Day 15: The Laundry Room | No. 1

Today marks the half way point of the 31 Days of William Morris. I would love to have at least one big project done before the end of it to feel like I really did something great. My two dream projects are the laundry room and the boys bedroom. The laundry room has the most labor intensive tasks, but it’s also the cheapest to accomplish. The laundry room/pantry/guest bathroom is also the only pocket of our home that is exactly as we found it on move-in day over 7 years ago.

That’s not true. Instead of the shelf we had another thick rod the previous owners used to hang their laundry before and after ironing. They installed that rod in the late 70s. Before that, the back wall was a large window. We may one day bring back the window, but not any time soon. We’re sticking with practical, and practical means having shelves in the laundry room.The shelf was from our closet system in our first home. We needed a place to store our laundry soap and this is what we did on the fly thinking we would tackle the room as we remodeled the kitchen.

Thanks to the wallpaper, that didn’t happen.

The wallpaper. That awful, disgusting, floral wallpaper.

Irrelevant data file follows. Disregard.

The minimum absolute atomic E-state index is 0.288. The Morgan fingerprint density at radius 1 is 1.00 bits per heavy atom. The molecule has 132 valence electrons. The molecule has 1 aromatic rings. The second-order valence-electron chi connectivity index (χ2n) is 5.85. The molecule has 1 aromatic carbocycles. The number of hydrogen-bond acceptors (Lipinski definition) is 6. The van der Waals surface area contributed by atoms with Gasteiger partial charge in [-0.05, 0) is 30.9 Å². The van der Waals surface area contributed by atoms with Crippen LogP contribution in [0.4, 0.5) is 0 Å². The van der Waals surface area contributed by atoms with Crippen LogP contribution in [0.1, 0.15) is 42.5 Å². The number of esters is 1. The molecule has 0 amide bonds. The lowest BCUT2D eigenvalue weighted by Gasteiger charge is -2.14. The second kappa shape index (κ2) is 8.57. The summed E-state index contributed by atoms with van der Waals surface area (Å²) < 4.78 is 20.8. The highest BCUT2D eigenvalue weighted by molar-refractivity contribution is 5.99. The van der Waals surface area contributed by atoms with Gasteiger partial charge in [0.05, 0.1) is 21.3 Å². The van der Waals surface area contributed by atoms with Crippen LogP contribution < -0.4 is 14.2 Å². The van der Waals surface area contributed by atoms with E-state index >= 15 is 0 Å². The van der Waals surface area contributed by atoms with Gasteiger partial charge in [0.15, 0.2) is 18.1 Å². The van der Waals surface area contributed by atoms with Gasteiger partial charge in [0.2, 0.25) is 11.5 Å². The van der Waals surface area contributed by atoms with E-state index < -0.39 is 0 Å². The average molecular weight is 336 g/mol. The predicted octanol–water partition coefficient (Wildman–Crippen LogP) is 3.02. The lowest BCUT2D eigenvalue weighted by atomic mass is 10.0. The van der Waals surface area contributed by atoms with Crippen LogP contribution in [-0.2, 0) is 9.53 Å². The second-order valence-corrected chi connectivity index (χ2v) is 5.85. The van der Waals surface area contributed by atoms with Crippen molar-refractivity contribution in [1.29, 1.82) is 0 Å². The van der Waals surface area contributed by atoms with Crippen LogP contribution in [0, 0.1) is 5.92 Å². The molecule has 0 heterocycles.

It was everywhere. All over the kitchen, all over the laundry room. We started in the kitchen during the remodel. We tried natural recipes, gel removers (using  a tiger tooth both times), a steamer, and at least one other spray. It worked in some places, but in others the paper separated like two-ply toilet paper, leaving behind paper thin brown paper. We tried scraping it, but our walls are plaster; they started to crumble. We reached a breaking point when the we realized the time lost in patching cost more than the price of tearing it all down and replacing it with drywall. So, that’s what we did in the kitchen.

We were so over it that we let the laundry room go. We didn’t have the energy to tackle that wallpaper, or the money to replace the walls.

We walked into the laundry room on Sunday with a spring in our step. We were so excited to revisit the agony of seven years ago. And, honestly, what’s a weekend that doesn’t test your desire to stay married? Not a very exciting one, I say!